According to the International Financial Reporting Standards [IFRS] (2013), the formation of the standards development board, the IASB, was guided by a number of principle objectives. The foundation aims at the development of uniform set of top quality, enforceable, and understandable International Financial Reporting Standards (IFRS). The intention is also to have the standards globally accepted. It appears that the International Financial and Reporting Standards try to establish a global language of addressing international business affairs. The development has been facilitated by the growth of international shareholding and trade. International shareholding involves people making investments in companies operating outside their country. Through development of the common arena for addressing international and financial matters, companies’ dealings become easier and manageable.

Despite the development of the IFRS, full adoption of the standards is yet to be achieved. According to Dholakia (2013, p. 65), considerable levels of commitment are required in planning for the transition, educating stakeholders, as well as generation of necessary awareness. Nigel and Eric (2002) note that IFRS would result in collective working of groups, leading to greater achievements in profits and business value.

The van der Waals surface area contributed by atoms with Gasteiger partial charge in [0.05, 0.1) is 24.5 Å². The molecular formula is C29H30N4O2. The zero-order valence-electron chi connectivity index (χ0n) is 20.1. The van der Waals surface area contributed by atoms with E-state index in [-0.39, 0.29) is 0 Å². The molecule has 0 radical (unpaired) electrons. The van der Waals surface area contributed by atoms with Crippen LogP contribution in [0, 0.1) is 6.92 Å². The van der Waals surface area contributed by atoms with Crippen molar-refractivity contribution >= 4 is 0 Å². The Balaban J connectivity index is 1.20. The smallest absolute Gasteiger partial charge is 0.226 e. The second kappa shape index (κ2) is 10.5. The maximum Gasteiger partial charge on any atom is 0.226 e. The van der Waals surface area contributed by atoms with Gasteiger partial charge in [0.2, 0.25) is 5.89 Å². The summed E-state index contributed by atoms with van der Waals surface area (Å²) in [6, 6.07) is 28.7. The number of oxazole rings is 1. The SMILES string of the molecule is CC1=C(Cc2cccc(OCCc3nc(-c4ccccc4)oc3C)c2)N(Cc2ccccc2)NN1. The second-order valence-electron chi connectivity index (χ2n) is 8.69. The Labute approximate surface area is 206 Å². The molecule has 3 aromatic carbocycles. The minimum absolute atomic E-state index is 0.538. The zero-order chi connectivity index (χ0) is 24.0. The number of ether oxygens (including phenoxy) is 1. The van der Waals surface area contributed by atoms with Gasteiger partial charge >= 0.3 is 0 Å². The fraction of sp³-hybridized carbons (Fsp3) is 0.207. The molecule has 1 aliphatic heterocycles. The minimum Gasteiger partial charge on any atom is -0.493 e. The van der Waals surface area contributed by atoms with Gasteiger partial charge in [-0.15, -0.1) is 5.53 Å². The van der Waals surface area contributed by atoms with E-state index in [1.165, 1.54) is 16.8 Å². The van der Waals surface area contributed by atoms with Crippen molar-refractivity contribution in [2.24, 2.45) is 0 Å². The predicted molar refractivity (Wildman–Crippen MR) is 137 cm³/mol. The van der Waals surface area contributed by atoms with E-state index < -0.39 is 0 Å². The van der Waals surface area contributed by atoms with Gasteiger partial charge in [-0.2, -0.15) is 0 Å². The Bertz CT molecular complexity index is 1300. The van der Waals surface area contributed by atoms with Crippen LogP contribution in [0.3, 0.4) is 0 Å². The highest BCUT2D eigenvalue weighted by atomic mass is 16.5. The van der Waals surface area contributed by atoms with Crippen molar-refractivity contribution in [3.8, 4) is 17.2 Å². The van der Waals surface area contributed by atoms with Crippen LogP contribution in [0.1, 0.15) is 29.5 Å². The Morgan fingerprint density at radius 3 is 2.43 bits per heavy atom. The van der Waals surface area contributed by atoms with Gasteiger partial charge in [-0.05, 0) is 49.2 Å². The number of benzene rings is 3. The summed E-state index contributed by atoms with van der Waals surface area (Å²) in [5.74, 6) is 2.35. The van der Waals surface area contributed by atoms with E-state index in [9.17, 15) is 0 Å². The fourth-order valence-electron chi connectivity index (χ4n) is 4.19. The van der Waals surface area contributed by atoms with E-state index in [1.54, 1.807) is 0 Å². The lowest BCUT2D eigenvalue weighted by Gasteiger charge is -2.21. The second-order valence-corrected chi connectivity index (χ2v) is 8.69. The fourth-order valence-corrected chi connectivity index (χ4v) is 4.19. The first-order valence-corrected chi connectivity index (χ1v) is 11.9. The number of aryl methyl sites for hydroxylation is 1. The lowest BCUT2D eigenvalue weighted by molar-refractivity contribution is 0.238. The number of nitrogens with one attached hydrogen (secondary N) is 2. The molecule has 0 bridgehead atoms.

The IFRS does not work alone. It works together with its standards setting body, International Accounting Standards Board (IASB). The U.S maintains her own financial standards setting body. The body is the Financial Accounting Standards Board (FASB). According to the Financial Accounting Standards Board [FASB] (2013), the board’s main task involves development of Generally Accepted Accounting Principle (GAAP). The principles are applicable within the United States of America.

The US maintains her own financial standards setting body. However, in the spirit of globalising accounting and financial standards, much has been achieved in the US. In September, 2002, both the FASB and the IASB came to an agreement of working together. The decision was necessitated by the need to facilitate the operations of the International Accounting and Finance Practices (IFRS 2013). The board also consults other regional and national bodies in order to reduce differences between the US’s GAAP and IFRS.